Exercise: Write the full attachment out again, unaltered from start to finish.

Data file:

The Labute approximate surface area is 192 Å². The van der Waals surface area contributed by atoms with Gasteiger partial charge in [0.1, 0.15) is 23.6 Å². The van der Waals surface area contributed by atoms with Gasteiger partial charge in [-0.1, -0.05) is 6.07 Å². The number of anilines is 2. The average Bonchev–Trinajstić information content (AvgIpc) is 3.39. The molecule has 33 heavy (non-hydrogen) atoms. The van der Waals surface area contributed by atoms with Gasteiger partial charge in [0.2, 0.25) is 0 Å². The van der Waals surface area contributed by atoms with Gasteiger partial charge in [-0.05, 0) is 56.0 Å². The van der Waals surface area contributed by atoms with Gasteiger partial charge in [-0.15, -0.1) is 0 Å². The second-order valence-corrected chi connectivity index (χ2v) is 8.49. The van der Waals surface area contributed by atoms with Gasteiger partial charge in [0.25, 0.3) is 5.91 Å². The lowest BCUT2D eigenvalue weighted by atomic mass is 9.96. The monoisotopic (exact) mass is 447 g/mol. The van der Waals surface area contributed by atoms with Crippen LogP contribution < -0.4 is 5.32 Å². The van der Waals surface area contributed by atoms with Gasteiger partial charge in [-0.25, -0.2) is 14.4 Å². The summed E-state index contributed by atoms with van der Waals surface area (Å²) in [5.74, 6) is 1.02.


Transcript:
The Labute approximate surface area is 192 Å². The van der Waals surface area contributed by atoms with Gasteiger partial charge in [0.1, 0.15) is 23.6 Å². The van der Waals surface area contributed by atoms with Gasteiger partial charge in [-0.1, -0.05) is 6.07 Å². The number of anilines is 2. The average Bonchev–Trinajstić information content (AvgIpc) is 3.39. The molecule has 33 heavy (non-hydrogen) atoms. The van der Waals surface area contributed by atoms with Gasteiger partial charge in [0.2, 0.25) is 0 Å². The van der Waals surface area contributed by atoms with Gasteiger partial charge in [-0.05, 0) is 56.0 Å². The van der Waals surface area contributed by atoms with Gasteiger partial charge in [-0.15, -0.1) is 0 Å². The second-order valence-corrected chi connectivity index (χ2v) is 8.49. The van der Waals surface area contributed by atoms with Gasteiger partial charge in [0.25, 0.3) is 5.91 Å². The lowest BCUT2D eigenvalue weighted by atomic mass is 9.96. The monoisotopic (exact) mass is 447 g/mol. The van der Waals surface area contributed by atoms with Crippen LogP contribution < -0.4 is 5.32 Å². The van der Waals surface area contributed by atoms with Gasteiger partial charge in [-0.25, -0.2) is 14.4 Å². The summed E-state index contributed by atoms with van der Waals surface area (Å²) in [5.74, 6) is 1.02.